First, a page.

The therapy, called RP-L201, targets white blood cells called neutrophils which ordinarily attack and destroy invading particles. In people with LAD-1 their neutrophils are dangerously low. That’s why the new data about this treatment is so encouraging.

In a news release, Jonathan Schwartz, M.D., Chief Medical Officer of Rocket, says early results in the CIRM-funded clinical trial, show great promise:

“Patients with severe LAD-I have neutrophil CD18 expression of less than 2% of normal, with extremely high mortality in early childhood. In this first patient, an increase to 47% CD18 expression sustained over six months demonstrates that RP-L201 has the potential to correct the neutrophil deficiency that is the hallmark of LAD-I. We are also pleased with the continued visible improvement of multiple disease-related skin lesions. The second patient has recently been treated, and we look forward to completing the Phase 1 portion of the registrational trial for this program.”

The results were released at the 23rd Annual Meeting of the American Society of Gene and Cell Therapy.

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These microscopic images show gene expression in muscle stem and progenitor cells as they mature from early development to adulthood (left to right). As part of this process, the cells switch from actively expressing one key gene (green) to another (violet); this is accompanied by the growth of muscle fibers (red).
Photo courtesy: Cell Stem Cell/UCLA Broad Stem Cell Research Center

When you are going on a road-trip you need a map to help you find your way. It’s the same with stem cell research. If you are going to develop a new way to treat devastating muscle diseases, you need to have a map to show you how to build new muscle stem cells. And that’s what researchers at the Eli and Edythe Broad Center for Regenerative Medicine and Stem Cell Research at UCLA – with help from CIRM funding – have done.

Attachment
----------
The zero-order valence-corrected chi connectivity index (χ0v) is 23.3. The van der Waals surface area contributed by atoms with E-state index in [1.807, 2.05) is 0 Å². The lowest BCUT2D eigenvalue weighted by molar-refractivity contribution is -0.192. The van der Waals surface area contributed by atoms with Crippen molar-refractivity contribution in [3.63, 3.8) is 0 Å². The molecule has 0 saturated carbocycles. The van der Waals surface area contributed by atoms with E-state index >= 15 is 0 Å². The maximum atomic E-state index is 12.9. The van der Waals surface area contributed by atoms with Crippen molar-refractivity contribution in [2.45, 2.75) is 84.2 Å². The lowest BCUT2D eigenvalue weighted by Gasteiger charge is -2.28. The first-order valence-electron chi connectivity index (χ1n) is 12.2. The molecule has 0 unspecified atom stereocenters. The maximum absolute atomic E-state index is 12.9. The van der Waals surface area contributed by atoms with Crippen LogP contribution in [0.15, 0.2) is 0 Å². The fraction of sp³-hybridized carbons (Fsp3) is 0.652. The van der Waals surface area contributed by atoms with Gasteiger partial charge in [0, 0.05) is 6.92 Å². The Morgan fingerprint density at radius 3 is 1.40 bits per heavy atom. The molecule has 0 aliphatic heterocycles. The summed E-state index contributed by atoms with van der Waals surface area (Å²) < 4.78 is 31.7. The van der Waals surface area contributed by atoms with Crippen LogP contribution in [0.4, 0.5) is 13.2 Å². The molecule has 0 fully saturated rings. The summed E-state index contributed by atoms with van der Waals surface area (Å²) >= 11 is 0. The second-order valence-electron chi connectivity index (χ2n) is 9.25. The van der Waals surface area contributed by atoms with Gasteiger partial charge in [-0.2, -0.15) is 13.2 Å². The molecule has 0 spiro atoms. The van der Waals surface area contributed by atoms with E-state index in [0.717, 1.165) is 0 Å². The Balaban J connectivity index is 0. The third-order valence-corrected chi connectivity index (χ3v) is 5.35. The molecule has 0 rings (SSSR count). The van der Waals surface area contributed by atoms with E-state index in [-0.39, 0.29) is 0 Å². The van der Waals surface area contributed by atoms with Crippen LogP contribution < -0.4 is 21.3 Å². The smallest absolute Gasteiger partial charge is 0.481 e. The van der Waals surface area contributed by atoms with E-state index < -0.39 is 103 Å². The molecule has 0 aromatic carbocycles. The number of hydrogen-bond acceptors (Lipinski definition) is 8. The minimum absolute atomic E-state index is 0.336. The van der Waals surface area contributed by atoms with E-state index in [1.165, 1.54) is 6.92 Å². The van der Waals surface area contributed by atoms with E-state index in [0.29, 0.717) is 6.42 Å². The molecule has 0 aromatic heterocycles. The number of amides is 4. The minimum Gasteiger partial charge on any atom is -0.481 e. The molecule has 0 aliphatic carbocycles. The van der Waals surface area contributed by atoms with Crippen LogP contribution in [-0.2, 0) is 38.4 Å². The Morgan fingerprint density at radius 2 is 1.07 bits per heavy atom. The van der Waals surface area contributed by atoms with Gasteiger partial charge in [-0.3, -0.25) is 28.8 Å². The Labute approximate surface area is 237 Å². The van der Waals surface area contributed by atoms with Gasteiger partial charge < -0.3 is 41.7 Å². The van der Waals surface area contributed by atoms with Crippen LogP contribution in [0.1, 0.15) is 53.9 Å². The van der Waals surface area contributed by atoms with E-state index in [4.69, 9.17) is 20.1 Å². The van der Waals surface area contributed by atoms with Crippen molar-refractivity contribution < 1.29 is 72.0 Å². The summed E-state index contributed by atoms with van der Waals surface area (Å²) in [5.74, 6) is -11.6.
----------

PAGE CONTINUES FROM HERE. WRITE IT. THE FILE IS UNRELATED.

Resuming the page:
The team took muscle progenitor cells – which show what’s happening in development before a baby is born – and compared them to muscle stem cells – which control muscle development after a baby is born. That enabled them to identify which genes are active at what stage of development.

In a news release, April Pyle, senior author of the paper, says this could open the door to new therapies for a variety of conditions:

“Muscle loss due to aging or disease is often the result of dysfunctional muscle stem cells. This map identifies the precise gene networks present in muscle progenitor and stem cells across development, which is essential to developing methods to generate these cells in a dish to treat muscle disorders.”

The study is published in the journal Cell Stem Cell.

A clear vision for the future

Dr. Henry Klassen and Dr. Jing Yang, founders of jCyte

When you have worked with a group of people over many years the relationship becomes more than just a business venture, it becomes personal. That’s certainly the case with jCyte, a company founded by Drs. Henry Klassen and Jing Yang, aimed at finding a cure for a rare form of vision loss called retinitis pigmentosa. CIRM has been supporting this work since it’s early days and so on Friday, the news that jCyte has entered into a partnership with global ophthalmology company Santen was definitely a cause for celebration.

The partnership could be worth up to $252 million and includes an immediate payment of $62 million. The agreement also connects jCyte to Santen’s global business and medical network, something that could prove invaluable in bringing their jCell therapy to patients outside the US.

Here in the US, jCyte is getting ready to start a Phase 2 clinical trial – which CIRM is funding – that could prove pivotal in helping it get approval from the US Food and Drug Administration.

As Dr. Maria Millan, CIRM’s President and CEO says, we have been fortunate to watch this company steadily progress from having a promising idea to developing a life-changing therapy.